Today’s conversation is about a topic not too celebrated as most of us were taught it’s wrong to be jealous of others; yet it can be real. I was taught to put a smile on my face, and suck it up when I saw a friend win a match, or get a cool new pair of shoes, promotion, or opportunity. The “ugly” feelings made me feel like something was wrong with me because I was told to replace them with ignorance or to just be happy! Over time, the feeling does go away, but the mask I unknowingly started to wear told me I wasn’t good enough, or didn’t fit in. Before long - life as I saw it happened for others; but not for me.
I’m here to tell you; you’re not alone. Jealousy simply means there is a fear present. When a fear is present, it’s easy for your mind to create comparison, and doubt. Fears are not present in the present moment; they are an illusion. In other words - can you prove your fear in reality or is it only in your head? Fear only lives in you.
You can never get rid of your thoughts, but you can strengthen your rebound time with a consistent meditation practice. The best part about meditation is you can do it anywhere, anytime of day, and it doesn’t require any prep work. You focus your mind on an object for a set amount of time. The object can be your breath, an object you look at, or a sound. My go to resource for all things meditation is Dr. Richard Davidson. He is a neuropsychiatrist, and the founder of Center for Healthy Minds.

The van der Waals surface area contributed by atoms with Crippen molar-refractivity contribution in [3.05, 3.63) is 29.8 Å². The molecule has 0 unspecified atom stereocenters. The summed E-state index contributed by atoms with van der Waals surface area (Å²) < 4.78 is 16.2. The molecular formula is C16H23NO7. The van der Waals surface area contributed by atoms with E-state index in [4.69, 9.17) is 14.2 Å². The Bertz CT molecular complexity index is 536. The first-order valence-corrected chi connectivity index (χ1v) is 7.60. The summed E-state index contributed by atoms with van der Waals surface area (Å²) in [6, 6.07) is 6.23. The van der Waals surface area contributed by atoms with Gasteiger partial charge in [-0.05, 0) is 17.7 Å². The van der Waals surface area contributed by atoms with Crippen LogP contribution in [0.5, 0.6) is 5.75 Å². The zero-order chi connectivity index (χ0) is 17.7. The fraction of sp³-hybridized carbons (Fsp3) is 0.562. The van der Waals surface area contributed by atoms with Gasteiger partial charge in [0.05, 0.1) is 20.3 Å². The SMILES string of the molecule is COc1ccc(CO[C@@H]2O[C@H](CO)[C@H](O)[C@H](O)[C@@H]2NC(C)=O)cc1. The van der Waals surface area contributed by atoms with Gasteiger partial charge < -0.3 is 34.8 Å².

The other tool that works nicely with meditation is powerful. Viktor Frankl was the scientist behind proving you can choose how you perceive your reality. This goes hand and hand with meditation. When you are stimulated by something, or someone, you have a choice to react (without thought) or respond (with thought).